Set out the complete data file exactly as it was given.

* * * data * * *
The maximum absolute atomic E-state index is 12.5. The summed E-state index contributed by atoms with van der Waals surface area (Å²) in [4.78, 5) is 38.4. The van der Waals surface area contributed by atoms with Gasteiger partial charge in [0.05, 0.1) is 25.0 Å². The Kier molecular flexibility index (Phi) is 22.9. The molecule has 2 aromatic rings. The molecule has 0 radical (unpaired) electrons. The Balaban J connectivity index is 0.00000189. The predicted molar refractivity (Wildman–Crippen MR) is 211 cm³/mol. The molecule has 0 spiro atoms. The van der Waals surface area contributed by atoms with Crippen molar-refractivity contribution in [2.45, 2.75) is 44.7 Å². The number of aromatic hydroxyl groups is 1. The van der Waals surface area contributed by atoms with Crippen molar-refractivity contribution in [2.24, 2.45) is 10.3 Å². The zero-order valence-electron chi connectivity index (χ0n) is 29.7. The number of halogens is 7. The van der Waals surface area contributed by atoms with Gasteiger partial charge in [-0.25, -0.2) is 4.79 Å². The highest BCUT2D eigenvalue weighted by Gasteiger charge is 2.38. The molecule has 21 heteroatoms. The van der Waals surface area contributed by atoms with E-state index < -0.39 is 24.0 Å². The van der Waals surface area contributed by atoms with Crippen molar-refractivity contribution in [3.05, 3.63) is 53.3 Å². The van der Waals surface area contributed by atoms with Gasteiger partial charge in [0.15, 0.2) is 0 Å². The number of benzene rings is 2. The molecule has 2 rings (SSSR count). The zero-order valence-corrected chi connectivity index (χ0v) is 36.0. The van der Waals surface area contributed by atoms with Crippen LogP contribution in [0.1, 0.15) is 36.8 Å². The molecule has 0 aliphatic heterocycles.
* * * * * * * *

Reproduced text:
The maximum absolute atomic E-state index is 12.5. The summed E-state index contributed by atoms with van der Waals surface area (Å²) in [4.78, 5) is 38.4. The van der Waals surface area contributed by atoms with Gasteiger partial charge in [0.05, 0.1) is 25.0 Å². The Kier molecular flexibility index (Phi) is 22.9. The molecule has 2 aromatic rings. The molecule has 0 radical (unpaired) electrons. The Balaban J connectivity index is 0.00000189. The predicted molar refractivity (Wildman–Crippen MR) is 211 cm³/mol. The molecule has 0 spiro atoms. The van der Waals surface area contributed by atoms with Crippen molar-refractivity contribution in [2.45, 2.75) is 44.7 Å². The number of aromatic hydroxyl groups is 1. The van der Waals surface area contributed by atoms with Crippen molar-refractivity contribution in [2.24, 2.45) is 10.3 Å². The zero-order valence-electron chi connectivity index (χ0n) is 29.7. The number of halogens is 7. The van der Waals surface area contributed by atoms with Gasteiger partial charge in [-0.25, -0.2) is 4.79 Å². The highest BCUT2D eigenvalue weighted by Gasteiger charge is 2.38. The molecule has 21 heteroatoms. The van der Waals surface area contributed by atoms with E-state index < -0.39 is 24.0 Å². The van der Waals surface area contributed by atoms with Crippen molar-refractivity contribution in [3.05, 3.63) is 53.3 Å². The van der Waals surface area contributed by atoms with Gasteiger partial charge in [0.15, 0.2) is 0 Å². The number of benzene rings is 2. The molecule has 2 rings (SSSR count). The zero-order valence-corrected chi connectivity index (χ0v) is 36.0. The van der Waals surface area contributed by atoms with Crippen LogP contribution in [0.1, 0.15) is 36.8 Å². The molecule has 0 aliphatic heterocycles.